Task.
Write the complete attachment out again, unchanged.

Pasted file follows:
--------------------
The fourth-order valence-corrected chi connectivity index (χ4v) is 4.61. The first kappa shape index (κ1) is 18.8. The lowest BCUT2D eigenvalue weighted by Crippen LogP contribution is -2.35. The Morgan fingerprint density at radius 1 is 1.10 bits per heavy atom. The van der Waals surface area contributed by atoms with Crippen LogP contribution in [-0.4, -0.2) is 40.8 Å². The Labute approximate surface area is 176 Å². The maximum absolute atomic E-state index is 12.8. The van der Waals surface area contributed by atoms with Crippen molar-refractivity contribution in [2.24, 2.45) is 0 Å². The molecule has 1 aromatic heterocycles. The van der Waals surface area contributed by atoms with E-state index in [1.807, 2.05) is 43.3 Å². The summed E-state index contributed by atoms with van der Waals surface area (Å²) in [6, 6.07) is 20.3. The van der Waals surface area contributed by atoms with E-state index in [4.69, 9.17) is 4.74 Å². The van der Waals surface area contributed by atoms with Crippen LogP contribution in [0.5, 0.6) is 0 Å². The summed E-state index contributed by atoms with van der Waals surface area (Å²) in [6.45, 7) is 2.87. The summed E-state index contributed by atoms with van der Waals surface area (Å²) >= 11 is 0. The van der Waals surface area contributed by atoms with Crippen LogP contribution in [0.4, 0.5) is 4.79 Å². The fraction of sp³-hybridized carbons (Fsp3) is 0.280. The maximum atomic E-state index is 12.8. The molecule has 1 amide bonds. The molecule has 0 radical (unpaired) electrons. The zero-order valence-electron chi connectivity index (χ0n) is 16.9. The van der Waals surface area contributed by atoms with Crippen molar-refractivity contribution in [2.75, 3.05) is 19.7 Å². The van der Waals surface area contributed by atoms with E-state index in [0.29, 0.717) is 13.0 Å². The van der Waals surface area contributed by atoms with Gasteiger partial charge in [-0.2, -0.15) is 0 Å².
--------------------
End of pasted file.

The fourth-order valence-corrected chi connectivity index (χ4v) is 4.61. The first kappa shape index (κ1) is 18.8. The lowest BCUT2D eigenvalue weighted by Crippen LogP contribution is -2.35. The Morgan fingerprint density at radius 1 is 1.10 bits per heavy atom. The van der Waals surface area contributed by atoms with Crippen LogP contribution in [-0.4, -0.2) is 40.8 Å². The Labute approximate surface area is 176 Å². The maximum absolute atomic E-state index is 12.8. The van der Waals surface area contributed by atoms with Crippen molar-refractivity contribution in [2.24, 2.45) is 0 Å². The molecule has 1 aromatic heterocycles. The van der Waals surface area contributed by atoms with E-state index in [1.807, 2.05) is 43.3 Å². The summed E-state index contributed by atoms with van der Waals surface area (Å²) in [6, 6.07) is 20.3. The van der Waals surface area contributed by atoms with E-state index in [4.69, 9.17) is 4.74 Å². The van der Waals surface area contributed by atoms with Crippen LogP contribution in [0.5, 0.6) is 0 Å². The summed E-state index contributed by atoms with van der Waals surface area (Å²) in [6.45, 7) is 2.87. The summed E-state index contributed by atoms with van der Waals surface area (Å²) >= 11 is 0. The van der Waals surface area contributed by atoms with Crippen LogP contribution in [0.4, 0.5) is 4.79 Å². The fraction of sp³-hybridized carbons (Fsp3) is 0.280. The maximum atomic E-state index is 12.8. The molecule has 1 amide bonds. The molecule has 0 radical (unpaired) electrons. The zero-order valence-electron chi connectivity index (χ0n) is 16.9. The van der Waals surface area contributed by atoms with Crippen molar-refractivity contribution in [2.75, 3.05) is 19.7 Å². The van der Waals surface area contributed by atoms with E-state index in [0.29, 0.717) is 13.0 Å². The van der Waals surface area contributed by atoms with Gasteiger partial charge in [-0.2, -0.15) is 0 Å².